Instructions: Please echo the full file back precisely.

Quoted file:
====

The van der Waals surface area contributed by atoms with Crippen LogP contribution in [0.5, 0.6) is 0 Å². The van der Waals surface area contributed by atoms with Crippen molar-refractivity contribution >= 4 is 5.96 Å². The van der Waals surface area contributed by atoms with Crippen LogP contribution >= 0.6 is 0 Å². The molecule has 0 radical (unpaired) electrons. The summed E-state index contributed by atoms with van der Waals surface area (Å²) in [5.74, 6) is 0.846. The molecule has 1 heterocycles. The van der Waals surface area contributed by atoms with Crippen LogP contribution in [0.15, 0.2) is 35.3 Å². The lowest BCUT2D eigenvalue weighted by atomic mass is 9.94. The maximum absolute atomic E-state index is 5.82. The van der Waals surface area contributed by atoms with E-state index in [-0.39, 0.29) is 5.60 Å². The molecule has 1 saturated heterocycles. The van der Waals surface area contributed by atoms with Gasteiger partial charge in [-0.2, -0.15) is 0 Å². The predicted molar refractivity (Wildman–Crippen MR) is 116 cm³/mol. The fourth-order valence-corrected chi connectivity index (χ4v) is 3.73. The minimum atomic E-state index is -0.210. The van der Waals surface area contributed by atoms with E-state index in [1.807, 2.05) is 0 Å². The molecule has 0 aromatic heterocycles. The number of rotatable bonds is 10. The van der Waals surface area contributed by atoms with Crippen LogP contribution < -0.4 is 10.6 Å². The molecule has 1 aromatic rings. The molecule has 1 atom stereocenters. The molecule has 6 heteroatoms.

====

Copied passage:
The van der Waals surface area contributed by atoms with Crippen LogP contribution in [0.5, 0.6) is 0 Å². The van der Waals surface area contributed by atoms with Crippen molar-refractivity contribution >= 4 is 5.96 Å². The van der Waals surface area contributed by atoms with Crippen LogP contribution >= 0.6 is 0 Å². The molecule has 0 radical (unpaired) electrons. The summed E-state index contributed by atoms with van der Waals surface area (Å²) in [5.74, 6) is 0.846. The molecule has 1 heterocycles. The van der Waals surface area contributed by atoms with Crippen LogP contribution in [0.15, 0.2) is 35.3 Å². The lowest BCUT2D eigenvalue weighted by atomic mass is 9.94. The maximum absolute atomic E-state index is 5.82. The van der Waals surface area contributed by atoms with E-state index in [-0.39, 0.29) is 5.60 Å². The molecule has 1 saturated heterocycles. The van der Waals surface area contributed by atoms with Gasteiger partial charge in [-0.2, -0.15) is 0 Å². The predicted molar refractivity (Wildman–Crippen MR) is 116 cm³/mol. The fourth-order valence-corrected chi connectivity index (χ4v) is 3.73. The minimum atomic E-state index is -0.210. The van der Waals surface area contributed by atoms with E-state index in [1.807, 2.05) is 0 Å². The molecule has 0 aromatic heterocycles. The number of rotatable bonds is 10. The van der Waals surface area contributed by atoms with Crippen LogP contribution < -0.4 is 10.6 Å². The molecule has 1 aromatic rings. The molecule has 1 atom stereocenters. The molecule has 6 heteroatoms.